THERE are many ways to combat the activities of people like the man accused of carrying out the New Zealand massacre last week: more vigilance, better security, further action against the supremacist traffic online. All these are beyond the ability of ordinary people, and must be left to professionals — albeit with encouragement from the public to give them priority. But one activity in which all can join is closing the gap between the different faiths. Supposedly sympathetic coverage of the mosque attacks spoke of the victims’ “peacefully worshipping their God” (our emphasis), thus continuing subtly to set Muslims apart from a supposed norm, whether that be secular or just possibly Christian. The monotheistic faiths all worship the one God. There are no further qualifications, no particular appropriation. The Muslims in Christchurch were worshipping God, and are mourned as fellow believers.
The rise in Islamophobia has a political, not a religious, root. A ready prejudice against the unknown, combined with cultural defensiveness, is the standard response to newcomers into a community. Those who seek to practise Christian hospitality are the least susceptible to these impulses, thanks to the promptings of the Holy Spirit. It is not enough, however, merely to greet those of other faiths with a passive benignity. The degree of hostility which exists elsewhere requires a more active coming together. The C of E’s Presence and Engagement project, now more than a decade old, provides resources for such comings together. It even has a short paper, “Actions in times of tension”, which draws on experiences after the Paris attacks in 2015, and makes suggestions about vigils and joint services. There is much to learn about relations with people of other faiths, but there are plenty who are willing to teach what they have discovered. The point is that relationships should be forged at times of peace and openness, although it is true that a crisis can bring people together, even if that was not the intention of those who provoked it.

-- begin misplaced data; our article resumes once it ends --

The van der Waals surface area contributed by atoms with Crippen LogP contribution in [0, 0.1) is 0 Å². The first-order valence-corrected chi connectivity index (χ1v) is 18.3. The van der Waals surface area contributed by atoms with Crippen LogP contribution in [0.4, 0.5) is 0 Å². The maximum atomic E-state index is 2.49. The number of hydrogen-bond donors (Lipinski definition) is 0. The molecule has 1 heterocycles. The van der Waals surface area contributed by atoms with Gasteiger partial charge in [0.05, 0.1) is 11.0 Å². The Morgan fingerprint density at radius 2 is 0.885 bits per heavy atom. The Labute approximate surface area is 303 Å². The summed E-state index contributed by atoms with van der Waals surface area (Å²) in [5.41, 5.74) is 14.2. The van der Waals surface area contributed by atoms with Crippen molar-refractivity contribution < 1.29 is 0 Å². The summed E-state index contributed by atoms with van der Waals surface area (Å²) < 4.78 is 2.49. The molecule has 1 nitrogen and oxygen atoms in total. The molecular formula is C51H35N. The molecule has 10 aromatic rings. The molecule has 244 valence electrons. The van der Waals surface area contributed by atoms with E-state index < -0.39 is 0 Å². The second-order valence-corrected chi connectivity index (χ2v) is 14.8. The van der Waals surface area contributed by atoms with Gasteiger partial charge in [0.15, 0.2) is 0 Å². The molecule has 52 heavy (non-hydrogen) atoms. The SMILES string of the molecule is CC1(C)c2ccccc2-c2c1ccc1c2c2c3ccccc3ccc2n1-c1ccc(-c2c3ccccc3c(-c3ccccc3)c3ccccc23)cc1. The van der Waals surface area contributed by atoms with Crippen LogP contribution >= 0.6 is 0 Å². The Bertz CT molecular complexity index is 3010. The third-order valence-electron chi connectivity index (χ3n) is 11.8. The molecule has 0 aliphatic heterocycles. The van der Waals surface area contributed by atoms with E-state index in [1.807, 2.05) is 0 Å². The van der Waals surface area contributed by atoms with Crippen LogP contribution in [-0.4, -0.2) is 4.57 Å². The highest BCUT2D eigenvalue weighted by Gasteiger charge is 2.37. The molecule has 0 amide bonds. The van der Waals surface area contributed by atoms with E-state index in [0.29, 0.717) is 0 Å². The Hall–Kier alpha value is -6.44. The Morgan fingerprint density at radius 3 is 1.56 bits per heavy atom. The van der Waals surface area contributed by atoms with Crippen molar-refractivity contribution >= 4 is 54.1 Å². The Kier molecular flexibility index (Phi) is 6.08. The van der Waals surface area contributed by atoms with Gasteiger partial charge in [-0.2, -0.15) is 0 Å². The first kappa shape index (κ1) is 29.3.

It is inevitable that adherents to the different faiths are most comfortable in their own milieu. A lifetime is nowhere near enough for exploring one’s own tradition; and there is enough divergence within each religion without seeking greater divergence from without. But encounters with others believers, of whatever faith, can be a great blessing, prompting the faithful to examine their faith from a fresh perspective and, almost inevitably, revealing degrees of convergence where only divergence was expected. As the Archbishop of Canterbury wrote in these pages earlier this month: “We can be born afresh in our faith, and gain a deeper understanding of our own traition, when we converse with the religious other.” With contact comes understanding, and with understanding comes friendship. And friendship is the greatest weapon in the fight against the ignorant hatred that fuels acts such as those in Christchurch last week.